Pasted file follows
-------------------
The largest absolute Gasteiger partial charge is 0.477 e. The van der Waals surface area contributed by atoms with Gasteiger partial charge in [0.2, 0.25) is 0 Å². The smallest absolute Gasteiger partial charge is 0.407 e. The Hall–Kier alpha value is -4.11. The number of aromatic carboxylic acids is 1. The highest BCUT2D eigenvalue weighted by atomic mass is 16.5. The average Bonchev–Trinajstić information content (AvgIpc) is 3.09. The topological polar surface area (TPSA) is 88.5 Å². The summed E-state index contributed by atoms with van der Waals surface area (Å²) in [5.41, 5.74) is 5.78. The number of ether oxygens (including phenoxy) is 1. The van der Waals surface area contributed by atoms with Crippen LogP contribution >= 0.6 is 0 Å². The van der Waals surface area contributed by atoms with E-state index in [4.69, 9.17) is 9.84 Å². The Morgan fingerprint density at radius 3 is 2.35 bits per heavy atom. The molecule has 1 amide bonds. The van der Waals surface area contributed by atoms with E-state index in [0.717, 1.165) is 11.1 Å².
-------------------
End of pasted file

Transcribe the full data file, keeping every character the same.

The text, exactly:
The largest absolute Gasteiger partial charge is 0.477 e. The van der Waals surface area contributed by atoms with Gasteiger partial charge in [0.2, 0.25) is 0 Å². The smallest absolute Gasteiger partial charge is 0.407 e. The Hall–Kier alpha value is -4.11. The number of aromatic carboxylic acids is 1. The highest BCUT2D eigenvalue weighted by atomic mass is 16.5. The average Bonchev–Trinajstić information content (AvgIpc) is 3.09. The topological polar surface area (TPSA) is 88.5 Å². The summed E-state index contributed by atoms with van der Waals surface area (Å²) in [5.41, 5.74) is 5.78. The number of ether oxygens (including phenoxy) is 1. The van der Waals surface area contributed by atoms with Crippen LogP contribution >= 0.6 is 0 Å². The van der Waals surface area contributed by atoms with E-state index in [4.69, 9.17) is 9.84 Å². The Morgan fingerprint density at radius 3 is 2.35 bits per heavy atom. The molecule has 1 amide bonds. The van der Waals surface area contributed by atoms with E-state index in [0.717, 1.165) is 11.1 Å².